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Wednesday, 1 August, 2001, 21:01 GMT 22:01 UK
Israel's 'assassination policy'
Remains of a car
Remains of a car hit by an Israeli rocket
By BBC News Online's Tarik Kafala

The Israeli Government of Ariel Sharon is, like its predecessors, committed to the policy of assassinating individuals who it believes pose a threat to its citizens.


I can tell you unequivocally what the policy is. If anyone has committed or is planning to carry out terrorist attacks, he has to be hit. It is effective, precise, and just

Israeli Minister Ephraim Sneh
Palestinian officials say that about 60 individuals have been assassinated since the start of the current Palestinian uprising, or intifada, in September last year - several belonging to Yasser Arafat's political faction Fatah.

Israeli officials have at times boldly admitted that the policy exists and is being pursued vigorously.

"I can tell you unequivocally what the policy is," former deputy defence minister and current transport minister Ephraim Sneh said earlier this year.

"If anyone has committed or is planning to carry out terrorist attacks, he has to be hit. It is effective, precise, and just."

Recently officials have indicated that the Israeli army is being given a freer hand to carry out targeted killings of Palestinian activists.

The policy has come in for criticism domestically and internationally. Human rights organisation Amnesty International has called the assassinations extra judicial killings. The policy has even been challenged in the Israeli high court.

Long tradition

Israel has a long history of assassination operations targeting individuals.

Israeli helicopter
Israeli gunship helicopters are the preferred means of assassination
Most famously, in 1987 in Tunisia, Israel assassinated Abu Jihad, the PLO's military leader and second in command.

In 1997, one special operation went humiliatingly wrong. Two Israeli agents were arrested in Jordan following an attempt to poison a leading member of Hamas.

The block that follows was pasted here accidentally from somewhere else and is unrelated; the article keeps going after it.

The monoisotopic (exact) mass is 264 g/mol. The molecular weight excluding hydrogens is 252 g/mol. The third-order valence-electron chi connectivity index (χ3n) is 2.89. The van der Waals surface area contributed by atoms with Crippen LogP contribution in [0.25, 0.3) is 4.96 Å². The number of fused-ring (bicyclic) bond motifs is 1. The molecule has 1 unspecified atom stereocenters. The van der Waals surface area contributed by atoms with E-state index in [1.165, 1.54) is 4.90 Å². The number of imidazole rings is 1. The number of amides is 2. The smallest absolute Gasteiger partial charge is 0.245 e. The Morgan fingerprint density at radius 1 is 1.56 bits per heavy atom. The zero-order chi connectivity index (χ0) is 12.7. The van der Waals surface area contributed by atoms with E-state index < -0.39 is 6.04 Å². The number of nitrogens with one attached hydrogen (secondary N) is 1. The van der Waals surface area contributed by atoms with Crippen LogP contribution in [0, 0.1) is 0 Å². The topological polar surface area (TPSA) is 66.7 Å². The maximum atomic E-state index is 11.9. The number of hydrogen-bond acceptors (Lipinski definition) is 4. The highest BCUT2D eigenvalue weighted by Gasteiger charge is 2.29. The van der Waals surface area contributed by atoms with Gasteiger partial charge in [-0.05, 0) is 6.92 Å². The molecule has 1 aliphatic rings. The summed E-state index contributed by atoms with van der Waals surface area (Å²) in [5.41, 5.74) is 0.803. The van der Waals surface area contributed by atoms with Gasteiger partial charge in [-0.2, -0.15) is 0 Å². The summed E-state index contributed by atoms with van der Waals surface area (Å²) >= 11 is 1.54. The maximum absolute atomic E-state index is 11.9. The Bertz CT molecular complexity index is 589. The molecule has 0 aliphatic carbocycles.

Israeli military officials made it official policy in early November 1999, describing the plan as "initiated attacks" to stop members of Yasser Arafat's Fatah militia, known as Tanzim, from firing on Jewish settlers in the West Bank and Gaza.

Friends become enemies

Israel has always claimed the right to selectively assassinate its enemies.

But the current strategy also targets its former partners in the peace process, who once co-operated with the Israeli security services in arresting Hamas and Islamic Jihad bombers.


The use of state assassinations by Israel against Palestinian suspects is undermining the rule of law and fuelling the cycle of violence in the region

Amnesty International
In December, Israeli forces assassinated Thabet Thabet, a dentist, senior official in the West Bank health service, and a leading political figure in Fatah.

Massoud Ayad, one of Mr Arafat's bodyguards, was assassinated in February.

At the beginning of April, an Israeli helicopter gunship fired on a car in the Gaza Strip, killing a member of the militant Islamic Jihad group, Mohammed Abdel Al.

Israeli opposition

The Israeli left has argued that the assassination policy is gangster behaviour unbecoming of a government and against Israeli law.

Those opposing the policy say that many of those assassinated could have just as easily been arrested and tried.

Israel's high court in February heard an appeal against the policy of assassination, bought by Siham, the widow of Thabet Thabet. The court is yet to deliver a clear ruling, but the policy continues.

Amnesty International in February harshly condemned the policy.

"The use of state assassinations by Israel against Palestinian suspects is undermining the rule of law and fuelling the cycle of violence in the region," an Amnesty report said.


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21 Feb 01 | Middle East
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